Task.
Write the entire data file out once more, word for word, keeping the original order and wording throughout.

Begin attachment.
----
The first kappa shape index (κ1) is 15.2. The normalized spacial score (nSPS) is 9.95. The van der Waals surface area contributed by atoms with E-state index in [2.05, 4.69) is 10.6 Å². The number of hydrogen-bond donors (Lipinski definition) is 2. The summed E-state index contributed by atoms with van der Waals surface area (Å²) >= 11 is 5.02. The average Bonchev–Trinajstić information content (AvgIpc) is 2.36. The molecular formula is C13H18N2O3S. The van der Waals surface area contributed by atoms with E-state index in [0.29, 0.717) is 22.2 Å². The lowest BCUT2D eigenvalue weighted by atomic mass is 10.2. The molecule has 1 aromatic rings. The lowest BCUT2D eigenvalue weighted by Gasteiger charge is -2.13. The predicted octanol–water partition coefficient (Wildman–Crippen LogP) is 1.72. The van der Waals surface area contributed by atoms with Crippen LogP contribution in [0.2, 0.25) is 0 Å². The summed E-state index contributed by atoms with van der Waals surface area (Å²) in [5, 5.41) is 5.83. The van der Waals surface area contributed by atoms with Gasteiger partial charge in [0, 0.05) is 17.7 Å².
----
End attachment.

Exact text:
The first kappa shape index (κ1) is 15.2. The normalized spacial score (nSPS) is 9.95. The van der Waals surface area contributed by atoms with E-state index in [2.05, 4.69) is 10.6 Å². The number of hydrogen-bond donors (Lipinski definition) is 2. The summed E-state index contributed by atoms with van der Waals surface area (Å²) >= 11 is 5.02. The average Bonchev–Trinajstić information content (AvgIpc) is 2.36. The molecular formula is C13H18N2O3S. The van der Waals surface area contributed by atoms with E-state index in [0.29, 0.717) is 22.2 Å². The lowest BCUT2D eigenvalue weighted by atomic mass is 10.2. The molecule has 1 aromatic rings. The lowest BCUT2D eigenvalue weighted by Gasteiger charge is -2.13. The predicted octanol–water partition coefficient (Wildman–Crippen LogP) is 1.72. The van der Waals surface area contributed by atoms with Crippen LogP contribution in [0.2, 0.25) is 0 Å². The summed E-state index contributed by atoms with van der Waals surface area (Å²) in [5, 5.41) is 5.83. The van der Waals surface area contributed by atoms with Gasteiger partial charge in [0, 0.05) is 17.7 Å².